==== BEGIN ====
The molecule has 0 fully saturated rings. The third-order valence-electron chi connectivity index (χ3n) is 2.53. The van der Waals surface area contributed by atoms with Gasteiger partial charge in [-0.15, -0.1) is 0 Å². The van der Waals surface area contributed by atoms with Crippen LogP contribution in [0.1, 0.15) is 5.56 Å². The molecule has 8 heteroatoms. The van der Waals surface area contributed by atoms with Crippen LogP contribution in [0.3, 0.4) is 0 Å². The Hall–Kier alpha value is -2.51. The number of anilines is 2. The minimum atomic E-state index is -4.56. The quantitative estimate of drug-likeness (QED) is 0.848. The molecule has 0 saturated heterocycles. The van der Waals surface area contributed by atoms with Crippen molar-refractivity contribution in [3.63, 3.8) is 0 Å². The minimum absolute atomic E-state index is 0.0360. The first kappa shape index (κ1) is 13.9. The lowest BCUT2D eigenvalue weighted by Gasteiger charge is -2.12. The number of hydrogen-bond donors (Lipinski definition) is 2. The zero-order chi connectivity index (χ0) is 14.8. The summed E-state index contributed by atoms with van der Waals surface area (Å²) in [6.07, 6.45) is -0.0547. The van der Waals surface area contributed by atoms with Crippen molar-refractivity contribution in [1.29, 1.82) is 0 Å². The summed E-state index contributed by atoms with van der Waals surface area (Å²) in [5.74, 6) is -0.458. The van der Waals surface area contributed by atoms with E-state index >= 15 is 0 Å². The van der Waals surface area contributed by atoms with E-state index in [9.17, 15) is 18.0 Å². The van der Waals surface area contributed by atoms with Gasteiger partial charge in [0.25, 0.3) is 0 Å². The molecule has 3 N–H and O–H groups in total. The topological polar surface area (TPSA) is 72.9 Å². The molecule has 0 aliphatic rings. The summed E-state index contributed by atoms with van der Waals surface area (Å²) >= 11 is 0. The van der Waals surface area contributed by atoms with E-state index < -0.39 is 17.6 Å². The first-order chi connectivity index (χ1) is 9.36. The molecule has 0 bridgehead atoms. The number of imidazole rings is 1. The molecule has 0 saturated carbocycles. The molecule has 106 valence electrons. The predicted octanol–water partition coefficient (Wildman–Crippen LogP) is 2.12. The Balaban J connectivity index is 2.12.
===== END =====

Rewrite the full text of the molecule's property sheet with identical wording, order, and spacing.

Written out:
The molecule has 0 fully saturated rings. The third-order valence-electron chi connectivity index (χ3n) is 2.53. The van der Waals surface area contributed by atoms with Gasteiger partial charge in [-0.15, -0.1) is 0 Å². The van der Waals surface area contributed by atoms with Crippen LogP contribution in [0.1, 0.15) is 5.56 Å². The molecule has 8 heteroatoms. The van der Waals surface area contributed by atoms with Crippen LogP contribution in [0.3, 0.4) is 0 Å². The Hall–Kier alpha value is -2.51. The number of anilines is 2. The minimum atomic E-state index is -4.56. The quantitative estimate of drug-likeness (QED) is 0.848. The molecule has 0 saturated heterocycles. The van der Waals surface area contributed by atoms with Crippen molar-refractivity contribution in [3.63, 3.8) is 0 Å². The minimum absolute atomic E-state index is 0.0360. The first kappa shape index (κ1) is 13.9. The lowest BCUT2D eigenvalue weighted by Gasteiger charge is -2.12. The number of hydrogen-bond donors (Lipinski definition) is 2. The zero-order chi connectivity index (χ0) is 14.8. The summed E-state index contributed by atoms with van der Waals surface area (Å²) in [6.07, 6.45) is -0.0547. The van der Waals surface area contributed by atoms with Crippen molar-refractivity contribution in [1.29, 1.82) is 0 Å². The summed E-state index contributed by atoms with van der Waals surface area (Å²) in [5.74, 6) is -0.458. The van der Waals surface area contributed by atoms with E-state index >= 15 is 0 Å². The van der Waals surface area contributed by atoms with E-state index in [9.17, 15) is 18.0 Å². The van der Waals surface area contributed by atoms with Gasteiger partial charge in [0.25, 0.3) is 0 Å². The molecule has 3 N–H and O–H groups in total. The topological polar surface area (TPSA) is 72.9 Å². The molecule has 0 aliphatic rings. The summed E-state index contributed by atoms with van der Waals surface area (Å²) >= 11 is 0. The van der Waals surface area contributed by atoms with E-state index < -0.39 is 17.6 Å². The first-order chi connectivity index (χ1) is 9.36. The molecule has 0 bridgehead atoms. The number of imidazole rings is 1. The molecule has 0 saturated carbocycles. The molecule has 106 valence electrons. The predicted octanol–water partition coefficient (Wildman–Crippen LogP) is 2.12. The Balaban J connectivity index is 2.12.